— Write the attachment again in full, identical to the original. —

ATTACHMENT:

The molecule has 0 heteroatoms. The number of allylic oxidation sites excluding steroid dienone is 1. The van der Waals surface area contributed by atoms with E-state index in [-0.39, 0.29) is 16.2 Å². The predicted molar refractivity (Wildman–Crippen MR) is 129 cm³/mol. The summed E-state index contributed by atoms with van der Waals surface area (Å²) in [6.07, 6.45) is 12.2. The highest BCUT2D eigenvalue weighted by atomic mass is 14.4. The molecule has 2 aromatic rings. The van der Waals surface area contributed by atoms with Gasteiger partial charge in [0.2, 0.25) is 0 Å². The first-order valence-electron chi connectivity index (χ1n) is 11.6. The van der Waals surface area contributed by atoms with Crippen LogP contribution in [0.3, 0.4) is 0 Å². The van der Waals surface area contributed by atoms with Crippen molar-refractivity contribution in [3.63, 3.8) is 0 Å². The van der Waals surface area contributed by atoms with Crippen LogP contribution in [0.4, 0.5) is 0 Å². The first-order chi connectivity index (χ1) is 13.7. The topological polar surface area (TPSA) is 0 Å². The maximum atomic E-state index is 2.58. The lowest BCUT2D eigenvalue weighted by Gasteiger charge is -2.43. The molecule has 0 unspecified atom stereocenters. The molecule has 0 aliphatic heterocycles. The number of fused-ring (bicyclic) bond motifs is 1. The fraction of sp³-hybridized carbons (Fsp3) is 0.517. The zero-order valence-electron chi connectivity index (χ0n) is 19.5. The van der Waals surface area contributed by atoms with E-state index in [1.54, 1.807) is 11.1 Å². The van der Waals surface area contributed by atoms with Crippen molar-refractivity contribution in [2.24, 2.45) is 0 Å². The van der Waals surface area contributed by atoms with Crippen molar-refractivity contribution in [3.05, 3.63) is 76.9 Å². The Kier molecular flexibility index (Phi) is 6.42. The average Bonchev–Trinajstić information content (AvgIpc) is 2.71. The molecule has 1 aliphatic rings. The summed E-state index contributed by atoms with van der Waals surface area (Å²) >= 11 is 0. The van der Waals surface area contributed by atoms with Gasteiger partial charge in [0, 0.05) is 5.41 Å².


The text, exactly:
The molecule has 0 heteroatoms. The number of allylic oxidation sites excluding steroid dienone is 1. The van der Waals surface area contributed by atoms with E-state index in [-0.39, 0.29) is 16.2 Å². The predicted molar refractivity (Wildman–Crippen MR) is 129 cm³/mol. The summed E-state index contributed by atoms with van der Waals surface area (Å²) in [6.07, 6.45) is 12.2. The highest BCUT2D eigenvalue weighted by atomic mass is 14.4. The molecule has 2 aromatic rings. The van der Waals surface area contributed by atoms with Gasteiger partial charge in [0.2, 0.25) is 0 Å². The first-order valence-electron chi connectivity index (χ1n) is 11.6. The van der Waals surface area contributed by atoms with Crippen LogP contribution in [0.3, 0.4) is 0 Å². The van der Waals surface area contributed by atoms with Crippen molar-refractivity contribution in [3.63, 3.8) is 0 Å². The van der Waals surface area contributed by atoms with Crippen LogP contribution in [0.4, 0.5) is 0 Å². The first-order chi connectivity index (χ1) is 13.7. The topological polar surface area (TPSA) is 0 Å². The maximum atomic E-state index is 2.58. The lowest BCUT2D eigenvalue weighted by Gasteiger charge is -2.43. The molecule has 0 unspecified atom stereocenters. The molecule has 0 aliphatic heterocycles. The number of fused-ring (bicyclic) bond motifs is 1. The fraction of sp³-hybridized carbons (Fsp3) is 0.517. The zero-order valence-electron chi connectivity index (χ0n) is 19.5. The van der Waals surface area contributed by atoms with E-state index in [1.54, 1.807) is 11.1 Å². The van der Waals surface area contributed by atoms with Crippen molar-refractivity contribution in [2.24, 2.45) is 0 Å². The van der Waals surface area contributed by atoms with Crippen molar-refractivity contribution in [3.05, 3.63) is 76.9 Å². The Kier molecular flexibility index (Phi) is 6.42. The average Bonchev–Trinajstić information content (AvgIpc) is 2.71. The molecule has 1 aliphatic rings. The summed E-state index contributed by atoms with van der Waals surface area (Å²) >= 11 is 0. The van der Waals surface area contributed by atoms with Gasteiger partial charge in [0, 0.05) is 5.41 Å².